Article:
Debs what was the first murder where hebs says the head was decapitated with a knife
Pinchin perhaps? Although with the Rainham torso the upper portion of the trunk was missing so they couldn't deremine where the head was taken off. That means they wouldn't have been able to determine a knife or saw in that case.
Ooh, well spotted, I'd not noticed that before! Only a brief reference, but none-the-less interesting.
Another reference on the previous page, although nothing to do with Hebbert or JTR, is also interesting;
“There is one case quoted by Foster (Physiology), where an Italian boy was covered with gold-leaf to represent an angel, and died a few minutes after the whole body was enveloped, with the signs of asphyxia.”
This sounds a lot like the famous scene in Goldfinger, which Stephen Fry assured me was a myth. But it seems there's at least a grain of truth to it
(Excerpt From: Hamilton, Allan McLane, 1848-1919. “A system of legal medicine.” New York, E. B. Treat, 1894. iBooks. )
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Yes, it is interesting. I point it out quite a lot during discussions of the Mylett case because Hebbert was present at the first post mortem with Brownfield and Harris and although it is stated he officially agreed on the cause of death as homicidal asphyxia, this shows that Hebbert didn't appear to agree with the method employed as described by Brownfield and his assistant Harris.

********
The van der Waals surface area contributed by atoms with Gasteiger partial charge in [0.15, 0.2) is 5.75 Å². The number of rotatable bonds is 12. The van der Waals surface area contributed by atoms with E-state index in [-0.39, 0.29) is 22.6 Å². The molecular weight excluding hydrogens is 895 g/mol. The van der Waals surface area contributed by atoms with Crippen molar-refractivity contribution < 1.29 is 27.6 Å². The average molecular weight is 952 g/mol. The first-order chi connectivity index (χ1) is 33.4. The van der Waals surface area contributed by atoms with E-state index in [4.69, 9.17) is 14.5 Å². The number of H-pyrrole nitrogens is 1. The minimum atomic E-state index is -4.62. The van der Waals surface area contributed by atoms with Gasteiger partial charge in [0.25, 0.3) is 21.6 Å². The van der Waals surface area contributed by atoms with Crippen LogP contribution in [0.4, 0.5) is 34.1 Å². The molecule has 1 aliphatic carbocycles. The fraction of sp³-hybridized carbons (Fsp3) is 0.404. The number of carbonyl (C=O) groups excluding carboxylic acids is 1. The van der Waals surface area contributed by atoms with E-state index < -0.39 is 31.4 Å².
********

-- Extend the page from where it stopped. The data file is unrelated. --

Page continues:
They described a two handed action holding a ligature and crossing over at the back of the neck, while Hebbert is describing covering of the nose and mouth while pressure is applied to the front of the throat. Bond thought there had been pressure on the larynx also, caused by Mylett slumping forward while hopelessly drunk.
I remember the Goldfinger discussions and the square of flesh left unpainted! Gold leaf is a different material to paint though, perhaps they placed it over the boys nostrils and he also wasn't able to breathe through his mouth.